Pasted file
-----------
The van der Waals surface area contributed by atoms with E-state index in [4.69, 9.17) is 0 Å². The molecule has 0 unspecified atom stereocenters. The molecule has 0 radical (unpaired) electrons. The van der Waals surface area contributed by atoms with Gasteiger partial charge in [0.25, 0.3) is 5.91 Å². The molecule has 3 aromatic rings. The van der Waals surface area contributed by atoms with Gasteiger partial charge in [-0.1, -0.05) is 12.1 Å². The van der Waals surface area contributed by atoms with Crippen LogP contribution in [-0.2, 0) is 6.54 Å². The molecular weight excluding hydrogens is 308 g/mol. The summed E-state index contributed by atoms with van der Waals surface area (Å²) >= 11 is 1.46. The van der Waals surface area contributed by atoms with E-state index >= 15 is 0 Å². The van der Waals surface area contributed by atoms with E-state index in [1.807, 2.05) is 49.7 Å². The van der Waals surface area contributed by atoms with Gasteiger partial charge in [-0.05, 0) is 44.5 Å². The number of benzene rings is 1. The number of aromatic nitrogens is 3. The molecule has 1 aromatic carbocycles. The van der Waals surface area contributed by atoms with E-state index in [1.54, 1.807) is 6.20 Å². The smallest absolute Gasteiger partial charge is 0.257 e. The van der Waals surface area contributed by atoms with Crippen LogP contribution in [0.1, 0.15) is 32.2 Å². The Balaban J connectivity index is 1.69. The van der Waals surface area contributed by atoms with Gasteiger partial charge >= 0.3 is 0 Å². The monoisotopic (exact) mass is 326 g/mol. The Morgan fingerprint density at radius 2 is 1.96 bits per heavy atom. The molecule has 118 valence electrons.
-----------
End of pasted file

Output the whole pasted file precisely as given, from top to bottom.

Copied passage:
The van der Waals surface area contributed by atoms with E-state index in [4.69, 9.17) is 0 Å². The molecule has 0 unspecified atom stereocenters. The molecule has 0 radical (unpaired) electrons. The van der Waals surface area contributed by atoms with Gasteiger partial charge in [0.25, 0.3) is 5.91 Å². The molecule has 3 aromatic rings. The van der Waals surface area contributed by atoms with Gasteiger partial charge in [-0.1, -0.05) is 12.1 Å². The van der Waals surface area contributed by atoms with Crippen LogP contribution in [-0.2, 0) is 6.54 Å². The molecular weight excluding hydrogens is 308 g/mol. The summed E-state index contributed by atoms with van der Waals surface area (Å²) >= 11 is 1.46. The van der Waals surface area contributed by atoms with E-state index >= 15 is 0 Å². The van der Waals surface area contributed by atoms with E-state index in [1.807, 2.05) is 49.7 Å². The van der Waals surface area contributed by atoms with Gasteiger partial charge in [-0.05, 0) is 44.5 Å². The number of benzene rings is 1. The number of aromatic nitrogens is 3. The molecule has 1 aromatic carbocycles. The van der Waals surface area contributed by atoms with E-state index in [1.54, 1.807) is 6.20 Å². The smallest absolute Gasteiger partial charge is 0.257 e. The van der Waals surface area contributed by atoms with Crippen LogP contribution in [0.1, 0.15) is 32.2 Å². The Balaban J connectivity index is 1.69. The van der Waals surface area contributed by atoms with Gasteiger partial charge >= 0.3 is 0 Å². The monoisotopic (exact) mass is 326 g/mol. The Morgan fingerprint density at radius 2 is 1.96 bits per heavy atom. The molecule has 118 valence electrons.